The Hebrew or Greek which are translated into English as “sackcloth” are rendered into Chamula Tzotzil as “sad-heart clothes.” (Source: Robert Bascom)
Pohnpeian and Chuukese translate it as “clothing-of sadness,” Eastern Highland Otomi uses “clothing that hurts,” Central Mazahua “that which is scratchy,” and Tae’ and Zarma “rags.” (Source: Reiling / Swellengrebel)
Click or tap here to see a short video clip showing what a sackcloth looked like in biblical times (source: Bible Lands 2012)
See also you have loosed my sackcloth.
The Hebrew that is translated as “you have loosed my sackcloth” in English is rendered in the Bamileke language Medumba with the existing expression “you have taken the bag of mourning from my hand” (“because Bamileke women in mourning normally carry a raffia bag slung over the arm.”) (Source: Jan de Waard in The Bible Translator 1974, p. 107ff and Nida / Reyburn, p. 56)
See also sackcloth.
The Greek and Hebrew that is translated with “joy” or “gladness” in English is translated with various associations of “sweetness” or taste: Bambara has “the spirit is made sweet,” Kpelle translates as “sweet heart,” and Tzeltal as “”the good taste of one’s heart,” Uduk uses the phrase “good to the stomach,” Baoulé “a song in the stomach,” Mískito “the liver is wide open” (“happily letting the pleasures flooding in upon it”) and Mairasi says “good liver.” (Sources: Nida 1952, except for Mairasi: Enggavoter 2004).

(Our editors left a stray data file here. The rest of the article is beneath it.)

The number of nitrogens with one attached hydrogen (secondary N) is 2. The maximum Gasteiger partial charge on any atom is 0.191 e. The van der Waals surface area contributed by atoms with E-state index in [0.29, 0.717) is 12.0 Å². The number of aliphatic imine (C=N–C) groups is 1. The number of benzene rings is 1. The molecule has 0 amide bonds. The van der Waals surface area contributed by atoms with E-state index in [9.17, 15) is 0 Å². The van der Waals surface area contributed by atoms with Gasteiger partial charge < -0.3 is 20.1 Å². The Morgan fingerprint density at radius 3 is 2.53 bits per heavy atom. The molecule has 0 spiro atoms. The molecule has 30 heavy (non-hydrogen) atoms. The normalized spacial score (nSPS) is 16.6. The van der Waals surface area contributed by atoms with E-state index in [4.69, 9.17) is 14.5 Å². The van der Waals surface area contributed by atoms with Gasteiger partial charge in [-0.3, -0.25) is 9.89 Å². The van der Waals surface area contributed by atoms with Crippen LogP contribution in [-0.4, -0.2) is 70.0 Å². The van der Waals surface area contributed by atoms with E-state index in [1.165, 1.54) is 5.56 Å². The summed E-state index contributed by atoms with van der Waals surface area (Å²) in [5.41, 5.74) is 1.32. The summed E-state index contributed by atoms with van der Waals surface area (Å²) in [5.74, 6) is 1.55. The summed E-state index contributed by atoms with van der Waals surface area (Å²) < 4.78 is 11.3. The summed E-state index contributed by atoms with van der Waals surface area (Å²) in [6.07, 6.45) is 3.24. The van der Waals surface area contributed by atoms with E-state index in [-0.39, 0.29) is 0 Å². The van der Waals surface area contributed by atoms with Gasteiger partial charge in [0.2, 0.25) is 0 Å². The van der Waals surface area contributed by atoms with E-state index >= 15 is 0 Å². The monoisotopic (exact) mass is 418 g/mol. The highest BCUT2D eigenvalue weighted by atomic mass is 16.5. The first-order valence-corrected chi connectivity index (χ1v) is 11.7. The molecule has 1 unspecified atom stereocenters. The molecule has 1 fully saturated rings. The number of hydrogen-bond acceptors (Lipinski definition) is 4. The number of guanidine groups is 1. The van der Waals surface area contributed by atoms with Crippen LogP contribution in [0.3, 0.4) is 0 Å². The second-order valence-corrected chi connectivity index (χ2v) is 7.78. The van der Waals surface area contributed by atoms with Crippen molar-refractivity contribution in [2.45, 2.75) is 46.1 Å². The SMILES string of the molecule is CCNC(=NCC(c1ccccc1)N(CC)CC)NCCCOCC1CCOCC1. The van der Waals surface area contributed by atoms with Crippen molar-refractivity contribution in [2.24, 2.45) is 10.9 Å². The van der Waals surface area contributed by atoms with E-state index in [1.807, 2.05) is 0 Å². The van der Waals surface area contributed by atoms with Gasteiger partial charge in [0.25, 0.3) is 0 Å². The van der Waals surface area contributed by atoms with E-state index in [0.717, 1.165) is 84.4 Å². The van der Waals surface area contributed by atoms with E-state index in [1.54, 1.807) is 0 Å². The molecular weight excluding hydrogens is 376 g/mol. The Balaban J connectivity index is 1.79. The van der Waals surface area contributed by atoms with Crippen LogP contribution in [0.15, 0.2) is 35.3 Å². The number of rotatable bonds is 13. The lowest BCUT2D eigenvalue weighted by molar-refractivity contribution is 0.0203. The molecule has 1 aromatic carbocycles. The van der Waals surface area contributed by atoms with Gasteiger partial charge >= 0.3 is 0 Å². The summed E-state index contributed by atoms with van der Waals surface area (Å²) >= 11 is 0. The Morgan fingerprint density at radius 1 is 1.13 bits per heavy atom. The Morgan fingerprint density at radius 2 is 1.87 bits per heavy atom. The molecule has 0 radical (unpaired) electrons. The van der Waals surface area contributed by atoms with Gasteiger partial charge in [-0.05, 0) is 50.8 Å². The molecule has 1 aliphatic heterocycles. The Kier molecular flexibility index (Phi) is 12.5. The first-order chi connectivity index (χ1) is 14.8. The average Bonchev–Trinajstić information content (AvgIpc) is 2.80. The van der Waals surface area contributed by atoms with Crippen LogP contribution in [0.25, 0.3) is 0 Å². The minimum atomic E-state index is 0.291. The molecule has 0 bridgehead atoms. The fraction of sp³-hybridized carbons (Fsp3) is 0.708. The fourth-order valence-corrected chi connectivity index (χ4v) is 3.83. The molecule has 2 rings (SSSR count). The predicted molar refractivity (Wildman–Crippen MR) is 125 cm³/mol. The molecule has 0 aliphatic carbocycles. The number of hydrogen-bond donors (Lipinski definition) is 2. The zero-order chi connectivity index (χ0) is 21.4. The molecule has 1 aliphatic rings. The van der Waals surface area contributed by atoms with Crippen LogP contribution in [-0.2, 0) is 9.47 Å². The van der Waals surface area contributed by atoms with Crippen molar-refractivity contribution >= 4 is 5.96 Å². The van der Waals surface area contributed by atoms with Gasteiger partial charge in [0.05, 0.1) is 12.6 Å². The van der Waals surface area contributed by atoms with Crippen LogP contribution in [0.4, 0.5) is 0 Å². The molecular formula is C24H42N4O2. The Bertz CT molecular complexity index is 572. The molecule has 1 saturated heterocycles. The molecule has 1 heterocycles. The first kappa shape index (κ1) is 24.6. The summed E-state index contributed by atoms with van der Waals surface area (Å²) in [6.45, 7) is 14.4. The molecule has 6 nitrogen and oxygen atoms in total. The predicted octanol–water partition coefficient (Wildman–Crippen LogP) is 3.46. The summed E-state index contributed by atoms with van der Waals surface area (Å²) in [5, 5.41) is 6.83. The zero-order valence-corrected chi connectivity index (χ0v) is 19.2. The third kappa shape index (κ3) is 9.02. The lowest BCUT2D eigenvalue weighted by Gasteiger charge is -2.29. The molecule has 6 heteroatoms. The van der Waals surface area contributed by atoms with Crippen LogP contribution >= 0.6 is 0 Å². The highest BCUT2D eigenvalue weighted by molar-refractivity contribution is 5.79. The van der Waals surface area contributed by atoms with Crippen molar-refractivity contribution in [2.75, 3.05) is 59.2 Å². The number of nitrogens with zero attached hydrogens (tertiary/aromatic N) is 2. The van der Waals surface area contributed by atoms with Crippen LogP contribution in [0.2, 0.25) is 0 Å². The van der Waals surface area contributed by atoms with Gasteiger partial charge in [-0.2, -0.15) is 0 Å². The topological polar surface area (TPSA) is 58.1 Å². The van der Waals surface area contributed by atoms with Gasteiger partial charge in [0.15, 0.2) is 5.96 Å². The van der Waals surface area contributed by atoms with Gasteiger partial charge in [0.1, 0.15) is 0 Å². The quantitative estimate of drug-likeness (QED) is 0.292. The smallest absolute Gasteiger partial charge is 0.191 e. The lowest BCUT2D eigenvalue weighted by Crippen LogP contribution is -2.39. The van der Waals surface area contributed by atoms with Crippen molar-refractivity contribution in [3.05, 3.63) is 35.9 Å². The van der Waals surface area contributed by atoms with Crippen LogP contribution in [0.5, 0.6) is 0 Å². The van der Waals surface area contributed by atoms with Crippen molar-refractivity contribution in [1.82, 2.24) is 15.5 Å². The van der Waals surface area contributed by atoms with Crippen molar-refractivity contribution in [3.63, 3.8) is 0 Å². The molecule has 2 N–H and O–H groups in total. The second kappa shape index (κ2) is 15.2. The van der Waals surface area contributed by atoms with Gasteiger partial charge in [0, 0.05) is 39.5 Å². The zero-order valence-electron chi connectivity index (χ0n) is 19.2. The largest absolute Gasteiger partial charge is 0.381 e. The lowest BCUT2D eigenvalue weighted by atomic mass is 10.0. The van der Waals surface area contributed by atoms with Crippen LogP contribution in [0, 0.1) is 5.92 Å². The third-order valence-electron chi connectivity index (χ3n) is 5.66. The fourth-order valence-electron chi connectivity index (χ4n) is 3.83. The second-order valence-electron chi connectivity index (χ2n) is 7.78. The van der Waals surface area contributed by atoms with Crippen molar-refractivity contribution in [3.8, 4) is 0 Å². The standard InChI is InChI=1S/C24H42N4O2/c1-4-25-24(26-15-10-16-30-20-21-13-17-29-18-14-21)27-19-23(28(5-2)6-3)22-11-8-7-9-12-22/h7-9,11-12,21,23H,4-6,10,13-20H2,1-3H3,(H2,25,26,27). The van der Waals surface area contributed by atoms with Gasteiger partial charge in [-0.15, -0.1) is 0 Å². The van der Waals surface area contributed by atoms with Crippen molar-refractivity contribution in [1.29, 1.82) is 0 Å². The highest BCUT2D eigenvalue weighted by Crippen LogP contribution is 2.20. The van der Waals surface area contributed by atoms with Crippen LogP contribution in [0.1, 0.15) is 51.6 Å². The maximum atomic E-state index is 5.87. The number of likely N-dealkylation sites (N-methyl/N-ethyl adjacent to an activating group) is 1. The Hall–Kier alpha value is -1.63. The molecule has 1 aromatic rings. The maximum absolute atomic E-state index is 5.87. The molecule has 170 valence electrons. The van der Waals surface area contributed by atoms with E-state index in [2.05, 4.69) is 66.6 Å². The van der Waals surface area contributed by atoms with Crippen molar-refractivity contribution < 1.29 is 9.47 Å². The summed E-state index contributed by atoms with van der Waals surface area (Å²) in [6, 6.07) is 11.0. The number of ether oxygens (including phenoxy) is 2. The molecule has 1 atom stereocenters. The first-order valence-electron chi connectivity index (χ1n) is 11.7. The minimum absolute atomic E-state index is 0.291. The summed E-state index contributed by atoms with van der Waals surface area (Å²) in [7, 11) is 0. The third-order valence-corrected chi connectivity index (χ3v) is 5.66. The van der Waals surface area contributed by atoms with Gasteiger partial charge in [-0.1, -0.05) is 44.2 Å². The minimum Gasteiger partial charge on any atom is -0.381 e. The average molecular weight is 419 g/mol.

See also Seat of the Mind for traditional views of “ways of knowing, thinking, and feeling” and exceeding joy.
Like many languages (but unlike Greek or Hebrew or English), Tuvan uses a formal vs. informal 2nd person pronoun (a familiar vs. a respectful “you”). Unlike other languages that have this feature, however, the translators of the Tuvan Bible have attempted to be very consistent in using the different forms of address in every case a 2nd person pronoun has to be used in the translation of the biblical text.
As Voinov shows in Pronominal Theology in Translating the Gospels (in: The Bible Translator 2002, p. 210ff.), the choice to use either of the pronouns many times involved theo-logical judgment. While the formal pronoun can signal personal distance or a social/power distance between the speaker and addressee, the informal pronoun can indicate familiarity or social/power equality between speaker and addressee.
In these verses, in which humans address God, the informal, familiar pronoun is used that communicates closeness.
Voinov notes that “in the Tuvan Bible, God is only addressed with the informal pronoun. No exceptions. An interesting thing about this is that I’ve heard new Tuvan believers praying with the formal form to God until they are corrected by other Christians who tell them that God is close to us so we should address him with the informal pronoun. As a result, the informal pronoun is the only one that is used in praying to God among the Tuvan church.”
In Dutch translations, however, God is always addressed with the formal pronoun.